Charmaine Pwerle

About

Charmaine Pwerle grew up surrounded by incredible artist having the famous Minnie Pwerle as grandmother, and the equally talented Barbara Weir for her mother, it is not surprising that Charmaine Pwerle is bursting with talent. She is certainly one of the most promising of the younger generations of Indigenous artists, having been immersed in her culture and its artistic expression from an early age. She was surrounded by artists all her life, including such role models as her mother and grand mother, together with Emily Kame Kngwarreye and Gloria Petyarre. Charmaine's innate artistic sense inevitably blossomed.





Charmaine is definitely a family person: She lives in Alice Springs at present with her partner, her four daughters and one step-daughter. Her education has been varied to say the least, straddling the worlds of the remote outpost of Utopia (280 kms north east of Alice Springs) until she was seven years of age, and immediately following this, the urban environment of Adelaide, where she was sent to 'improve her education'. 

At the age of 10 she returned to Utopia School for a further year, before attending St. Phillips College in Alice Springs. Alice Springs high school was next on the agenda, and after this she returned to Utopia for a few years before moving back to Adelaide to study. 



In 1992 Charmaine returned to Utopia and worked for Urapuntja Council as a junior administration assistant, while living with her mother Barbara Weir and grandparents Minnie Pwerle and Motorcar Jim at Soakge Bore - an outstation on what used to be Utopia Station.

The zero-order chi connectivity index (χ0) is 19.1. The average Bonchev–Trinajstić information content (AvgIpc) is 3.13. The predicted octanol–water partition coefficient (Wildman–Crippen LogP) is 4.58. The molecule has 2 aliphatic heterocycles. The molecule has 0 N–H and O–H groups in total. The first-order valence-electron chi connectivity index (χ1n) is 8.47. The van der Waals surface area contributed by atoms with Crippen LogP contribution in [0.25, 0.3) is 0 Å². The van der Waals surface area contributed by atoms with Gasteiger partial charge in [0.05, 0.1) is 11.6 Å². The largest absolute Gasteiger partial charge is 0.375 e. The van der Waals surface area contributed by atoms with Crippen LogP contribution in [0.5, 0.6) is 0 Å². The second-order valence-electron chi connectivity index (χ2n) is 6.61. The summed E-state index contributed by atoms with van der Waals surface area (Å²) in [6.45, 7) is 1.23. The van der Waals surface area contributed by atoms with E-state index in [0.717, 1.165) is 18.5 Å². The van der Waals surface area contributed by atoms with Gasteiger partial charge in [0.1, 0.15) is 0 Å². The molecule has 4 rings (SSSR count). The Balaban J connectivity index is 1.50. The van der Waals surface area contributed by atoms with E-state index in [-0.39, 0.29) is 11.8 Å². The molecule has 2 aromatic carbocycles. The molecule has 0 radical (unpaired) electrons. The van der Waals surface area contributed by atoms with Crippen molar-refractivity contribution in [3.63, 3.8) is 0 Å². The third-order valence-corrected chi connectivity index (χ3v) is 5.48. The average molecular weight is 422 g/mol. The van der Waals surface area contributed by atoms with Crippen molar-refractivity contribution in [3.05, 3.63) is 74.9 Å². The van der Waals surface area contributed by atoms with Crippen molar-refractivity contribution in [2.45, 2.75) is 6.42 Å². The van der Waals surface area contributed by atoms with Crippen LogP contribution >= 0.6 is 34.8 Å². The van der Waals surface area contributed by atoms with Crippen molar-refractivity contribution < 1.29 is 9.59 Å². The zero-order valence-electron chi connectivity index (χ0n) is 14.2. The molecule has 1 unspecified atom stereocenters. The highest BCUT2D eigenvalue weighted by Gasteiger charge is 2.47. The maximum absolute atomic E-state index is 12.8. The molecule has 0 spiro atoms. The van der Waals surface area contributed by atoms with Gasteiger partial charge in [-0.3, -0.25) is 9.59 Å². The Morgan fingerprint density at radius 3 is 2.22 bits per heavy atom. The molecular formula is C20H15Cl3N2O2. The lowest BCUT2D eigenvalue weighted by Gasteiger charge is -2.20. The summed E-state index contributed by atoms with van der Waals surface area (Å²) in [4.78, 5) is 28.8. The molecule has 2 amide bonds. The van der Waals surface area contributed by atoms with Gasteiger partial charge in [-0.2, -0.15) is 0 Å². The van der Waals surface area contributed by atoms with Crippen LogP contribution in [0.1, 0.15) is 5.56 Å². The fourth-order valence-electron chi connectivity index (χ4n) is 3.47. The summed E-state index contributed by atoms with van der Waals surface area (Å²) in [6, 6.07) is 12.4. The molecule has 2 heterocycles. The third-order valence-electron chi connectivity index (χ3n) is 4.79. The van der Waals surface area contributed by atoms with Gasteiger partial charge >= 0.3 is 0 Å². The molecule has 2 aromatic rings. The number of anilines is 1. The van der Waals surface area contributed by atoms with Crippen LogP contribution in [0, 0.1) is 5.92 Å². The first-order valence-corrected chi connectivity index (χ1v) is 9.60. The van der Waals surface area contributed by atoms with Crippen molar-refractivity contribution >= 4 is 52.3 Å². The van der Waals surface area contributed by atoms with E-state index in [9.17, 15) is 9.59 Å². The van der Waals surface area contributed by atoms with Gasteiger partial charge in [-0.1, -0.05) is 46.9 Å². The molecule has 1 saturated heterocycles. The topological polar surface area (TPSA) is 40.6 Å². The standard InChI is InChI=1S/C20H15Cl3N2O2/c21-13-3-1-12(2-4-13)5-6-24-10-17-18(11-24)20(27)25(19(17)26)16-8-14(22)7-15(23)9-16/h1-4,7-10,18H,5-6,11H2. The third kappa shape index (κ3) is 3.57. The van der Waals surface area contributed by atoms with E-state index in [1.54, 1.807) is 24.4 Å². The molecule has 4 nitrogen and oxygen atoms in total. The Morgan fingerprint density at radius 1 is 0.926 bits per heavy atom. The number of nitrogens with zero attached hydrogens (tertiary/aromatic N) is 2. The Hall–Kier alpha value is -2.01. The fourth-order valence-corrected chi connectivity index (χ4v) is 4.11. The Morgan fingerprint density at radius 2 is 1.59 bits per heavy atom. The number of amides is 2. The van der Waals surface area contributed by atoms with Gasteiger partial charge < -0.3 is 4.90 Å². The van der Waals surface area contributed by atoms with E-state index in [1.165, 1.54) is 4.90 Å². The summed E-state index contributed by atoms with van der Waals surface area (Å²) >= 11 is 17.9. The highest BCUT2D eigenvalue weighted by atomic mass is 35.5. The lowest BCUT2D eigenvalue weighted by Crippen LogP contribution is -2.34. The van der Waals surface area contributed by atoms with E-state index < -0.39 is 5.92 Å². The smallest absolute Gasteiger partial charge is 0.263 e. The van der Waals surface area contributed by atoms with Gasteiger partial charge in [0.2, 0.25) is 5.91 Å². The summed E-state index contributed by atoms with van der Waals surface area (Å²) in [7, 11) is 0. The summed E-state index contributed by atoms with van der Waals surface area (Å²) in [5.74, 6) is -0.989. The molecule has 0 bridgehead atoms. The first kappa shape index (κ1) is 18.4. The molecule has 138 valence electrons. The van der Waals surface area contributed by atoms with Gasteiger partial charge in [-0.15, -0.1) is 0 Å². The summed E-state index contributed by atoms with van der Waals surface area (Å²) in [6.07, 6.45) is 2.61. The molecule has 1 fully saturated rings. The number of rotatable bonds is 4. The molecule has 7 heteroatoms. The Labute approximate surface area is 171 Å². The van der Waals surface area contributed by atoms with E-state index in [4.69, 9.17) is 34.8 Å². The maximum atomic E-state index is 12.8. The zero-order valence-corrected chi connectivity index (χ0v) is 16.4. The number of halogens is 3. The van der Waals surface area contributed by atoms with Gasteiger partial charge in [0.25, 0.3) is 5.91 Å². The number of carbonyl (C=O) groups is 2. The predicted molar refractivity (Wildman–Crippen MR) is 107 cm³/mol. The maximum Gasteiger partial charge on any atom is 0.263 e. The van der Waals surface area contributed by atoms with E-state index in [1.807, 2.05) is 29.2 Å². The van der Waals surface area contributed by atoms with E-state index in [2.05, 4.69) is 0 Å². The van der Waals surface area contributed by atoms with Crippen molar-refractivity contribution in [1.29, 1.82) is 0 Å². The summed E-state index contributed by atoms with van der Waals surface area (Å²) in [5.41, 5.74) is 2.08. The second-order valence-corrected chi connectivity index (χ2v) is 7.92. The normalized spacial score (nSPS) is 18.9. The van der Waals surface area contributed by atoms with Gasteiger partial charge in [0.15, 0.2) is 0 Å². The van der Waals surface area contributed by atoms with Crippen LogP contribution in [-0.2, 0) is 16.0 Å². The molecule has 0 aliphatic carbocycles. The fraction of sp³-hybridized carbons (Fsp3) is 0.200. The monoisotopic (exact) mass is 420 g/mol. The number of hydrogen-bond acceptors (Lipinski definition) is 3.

During the years she spent at Utopia, Charmaine's education extended to embrace her people's culture, performing in ceremonies, and learning the sacred stories passed on to her by her grandmothers.

Charmaine's career path as an artist is yet to play out. Her early works are impressively executed and are rich with culture and expression, but it remains to be seen whether she will go on to fully develop her obvious talent. Her mother, Barbara Weir, is one of the most committed and productive of all indigenous artists, and if Charmaine follows in her mother's footsteps, she too could become one of the great Indigenous artists.




Dreamings: 

My Grandmother's Country:
Minnie Pwerle, came from a region called Atnwengerrp at Utopia and it is this country that Charmaine depicts in her paintings.

Charmaine's main inspirations are the Atnwengerrp area and Awelye (women's ceremonies and body paint). 



Awelye: 
The women paint each other's breasts and upper bodies with ochre markings, before dancing in a ceremony. The body designs are important and, painted on chest and shoulders, they relate to each particular woman's dreaming. The ochre pigment is ground into powder form and mixed with charcoal and ash before being applied with a flat padded stick or with fingers in raw linear and curving patterns. The circles in these designs represent the sites and movement where the ceremonies take place.



Atnwengerrp Country: 
The lines in the painting depict the tracks that her people made as they trekked across the country in search of food and dry river beds. The large semi circular shapes represent the sandhills and valleys. The dark colour represents the path of a fire that has swept across the land.

Region(s)
Utopia
s
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